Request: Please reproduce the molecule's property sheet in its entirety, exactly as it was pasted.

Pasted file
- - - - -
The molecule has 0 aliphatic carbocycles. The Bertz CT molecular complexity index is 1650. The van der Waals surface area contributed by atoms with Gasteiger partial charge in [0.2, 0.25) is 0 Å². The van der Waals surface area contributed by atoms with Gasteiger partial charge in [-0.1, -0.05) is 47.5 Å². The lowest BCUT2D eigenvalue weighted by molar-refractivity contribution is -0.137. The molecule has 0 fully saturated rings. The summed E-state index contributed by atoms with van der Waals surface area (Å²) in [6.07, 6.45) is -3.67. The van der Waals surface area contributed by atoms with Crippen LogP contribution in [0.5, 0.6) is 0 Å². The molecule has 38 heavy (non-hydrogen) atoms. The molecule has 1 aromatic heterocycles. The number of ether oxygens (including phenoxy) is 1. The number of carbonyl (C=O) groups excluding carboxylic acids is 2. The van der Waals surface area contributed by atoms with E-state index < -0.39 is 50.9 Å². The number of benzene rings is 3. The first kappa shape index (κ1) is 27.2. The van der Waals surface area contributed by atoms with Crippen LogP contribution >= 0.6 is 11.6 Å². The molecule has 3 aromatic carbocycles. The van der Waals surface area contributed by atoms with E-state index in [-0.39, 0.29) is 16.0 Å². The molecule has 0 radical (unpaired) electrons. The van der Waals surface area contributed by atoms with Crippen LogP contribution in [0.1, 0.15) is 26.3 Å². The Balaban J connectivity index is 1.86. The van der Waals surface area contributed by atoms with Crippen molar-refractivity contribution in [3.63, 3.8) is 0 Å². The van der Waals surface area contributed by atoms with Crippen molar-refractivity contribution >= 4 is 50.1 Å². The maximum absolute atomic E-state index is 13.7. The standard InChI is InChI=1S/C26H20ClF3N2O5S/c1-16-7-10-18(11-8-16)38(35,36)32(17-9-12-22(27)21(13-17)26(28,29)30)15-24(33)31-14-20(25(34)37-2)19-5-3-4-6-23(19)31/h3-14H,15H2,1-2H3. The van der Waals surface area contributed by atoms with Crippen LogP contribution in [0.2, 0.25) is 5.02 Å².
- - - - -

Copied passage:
The molecule has 0 aliphatic carbocycles. The Bertz CT molecular complexity index is 1650. The van der Waals surface area contributed by atoms with Gasteiger partial charge in [0.2, 0.25) is 0 Å². The van der Waals surface area contributed by atoms with Gasteiger partial charge in [-0.1, -0.05) is 47.5 Å². The lowest BCUT2D eigenvalue weighted by molar-refractivity contribution is -0.137. The molecule has 0 fully saturated rings. The summed E-state index contributed by atoms with van der Waals surface area (Å²) in [6.07, 6.45) is -3.67. The van der Waals surface area contributed by atoms with Crippen LogP contribution in [0.5, 0.6) is 0 Å². The molecule has 38 heavy (non-hydrogen) atoms. The molecule has 1 aromatic heterocycles. The number of ether oxygens (including phenoxy) is 1. The number of carbonyl (C=O) groups excluding carboxylic acids is 2. The van der Waals surface area contributed by atoms with E-state index < -0.39 is 50.9 Å². The number of benzene rings is 3. The first kappa shape index (κ1) is 27.2. The van der Waals surface area contributed by atoms with Crippen LogP contribution >= 0.6 is 11.6 Å². The molecule has 3 aromatic carbocycles. The van der Waals surface area contributed by atoms with E-state index in [-0.39, 0.29) is 16.0 Å². The molecule has 0 radical (unpaired) electrons. The van der Waals surface area contributed by atoms with Crippen LogP contribution in [0.1, 0.15) is 26.3 Å². The Balaban J connectivity index is 1.86. The van der Waals surface area contributed by atoms with Crippen molar-refractivity contribution in [3.63, 3.8) is 0 Å². The van der Waals surface area contributed by atoms with Crippen molar-refractivity contribution >= 4 is 50.1 Å². The maximum absolute atomic E-state index is 13.7. The standard InChI is InChI=1S/C26H20ClF3N2O5S/c1-16-7-10-18(11-8-16)38(35,36)32(17-9-12-22(27)21(13-17)26(28,29)30)15-24(33)31-14-20(25(34)37-2)19-5-3-4-6-23(19)31/h3-14H,15H2,1-2H3. The van der Waals surface area contributed by atoms with Crippen LogP contribution in [0.2, 0.25) is 5.02 Å².